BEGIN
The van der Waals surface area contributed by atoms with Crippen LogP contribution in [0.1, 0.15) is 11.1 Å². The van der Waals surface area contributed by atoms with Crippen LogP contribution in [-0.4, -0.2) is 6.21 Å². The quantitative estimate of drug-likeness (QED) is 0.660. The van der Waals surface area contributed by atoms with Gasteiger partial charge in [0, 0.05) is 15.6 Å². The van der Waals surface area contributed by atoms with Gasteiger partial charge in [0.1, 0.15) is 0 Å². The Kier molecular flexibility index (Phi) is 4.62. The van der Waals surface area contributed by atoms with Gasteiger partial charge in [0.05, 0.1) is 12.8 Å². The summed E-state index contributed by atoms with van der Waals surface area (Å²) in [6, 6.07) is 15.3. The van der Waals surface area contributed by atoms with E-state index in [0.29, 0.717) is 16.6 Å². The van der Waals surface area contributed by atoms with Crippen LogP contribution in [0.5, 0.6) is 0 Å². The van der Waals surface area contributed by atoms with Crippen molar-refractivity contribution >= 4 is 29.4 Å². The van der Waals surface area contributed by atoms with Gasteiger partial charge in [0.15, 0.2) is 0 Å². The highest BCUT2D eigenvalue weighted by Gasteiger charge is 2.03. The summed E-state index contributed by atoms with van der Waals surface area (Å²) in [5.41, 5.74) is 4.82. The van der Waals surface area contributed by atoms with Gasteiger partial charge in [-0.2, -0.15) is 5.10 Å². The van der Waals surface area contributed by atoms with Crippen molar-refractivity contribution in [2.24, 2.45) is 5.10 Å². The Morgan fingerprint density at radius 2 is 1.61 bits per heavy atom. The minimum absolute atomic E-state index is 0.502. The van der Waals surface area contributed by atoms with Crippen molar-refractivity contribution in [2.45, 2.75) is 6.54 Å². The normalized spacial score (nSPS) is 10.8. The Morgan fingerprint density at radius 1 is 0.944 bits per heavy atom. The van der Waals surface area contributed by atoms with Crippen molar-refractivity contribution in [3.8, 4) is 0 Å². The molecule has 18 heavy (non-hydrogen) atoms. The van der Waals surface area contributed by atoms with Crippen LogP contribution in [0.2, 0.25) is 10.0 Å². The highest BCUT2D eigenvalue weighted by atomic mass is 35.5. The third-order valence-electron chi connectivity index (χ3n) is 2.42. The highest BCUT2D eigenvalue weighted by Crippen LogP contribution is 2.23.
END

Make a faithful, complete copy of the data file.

The van der Waals surface area contributed by atoms with Crippen LogP contribution in [0.1, 0.15) is 11.1 Å². The van der Waals surface area contributed by atoms with Crippen LogP contribution in [-0.4, -0.2) is 6.21 Å². The quantitative estimate of drug-likeness (QED) is 0.660. The van der Waals surface area contributed by atoms with Gasteiger partial charge in [0, 0.05) is 15.6 Å². The van der Waals surface area contributed by atoms with Gasteiger partial charge in [0.1, 0.15) is 0 Å². The Kier molecular flexibility index (Phi) is 4.62. The van der Waals surface area contributed by atoms with Gasteiger partial charge in [0.05, 0.1) is 12.8 Å². The summed E-state index contributed by atoms with van der Waals surface area (Å²) in [6, 6.07) is 15.3. The van der Waals surface area contributed by atoms with E-state index in [0.29, 0.717) is 16.6 Å². The van der Waals surface area contributed by atoms with Crippen LogP contribution in [0.5, 0.6) is 0 Å². The van der Waals surface area contributed by atoms with Crippen molar-refractivity contribution >= 4 is 29.4 Å². The van der Waals surface area contributed by atoms with Gasteiger partial charge in [0.15, 0.2) is 0 Å². The highest BCUT2D eigenvalue weighted by Gasteiger charge is 2.03. The summed E-state index contributed by atoms with van der Waals surface area (Å²) in [5.41, 5.74) is 4.82. The van der Waals surface area contributed by atoms with Gasteiger partial charge in [-0.2, -0.15) is 5.10 Å². The van der Waals surface area contributed by atoms with Crippen molar-refractivity contribution in [2.24, 2.45) is 5.10 Å². The Morgan fingerprint density at radius 2 is 1.61 bits per heavy atom. The minimum absolute atomic E-state index is 0.502. The van der Waals surface area contributed by atoms with Crippen molar-refractivity contribution in [2.45, 2.75) is 6.54 Å². The normalized spacial score (nSPS) is 10.8. The Morgan fingerprint density at radius 1 is 0.944 bits per heavy atom. The van der Waals surface area contributed by atoms with Crippen molar-refractivity contribution in [3.8, 4) is 0 Å². The molecule has 18 heavy (non-hydrogen) atoms. The van der Waals surface area contributed by atoms with Crippen LogP contribution in [0.2, 0.25) is 10.0 Å². The highest BCUT2D eigenvalue weighted by atomic mass is 35.5. The third-order valence-electron chi connectivity index (χ3n) is 2.42. The highest BCUT2D eigenvalue weighted by Crippen LogP contribution is 2.23.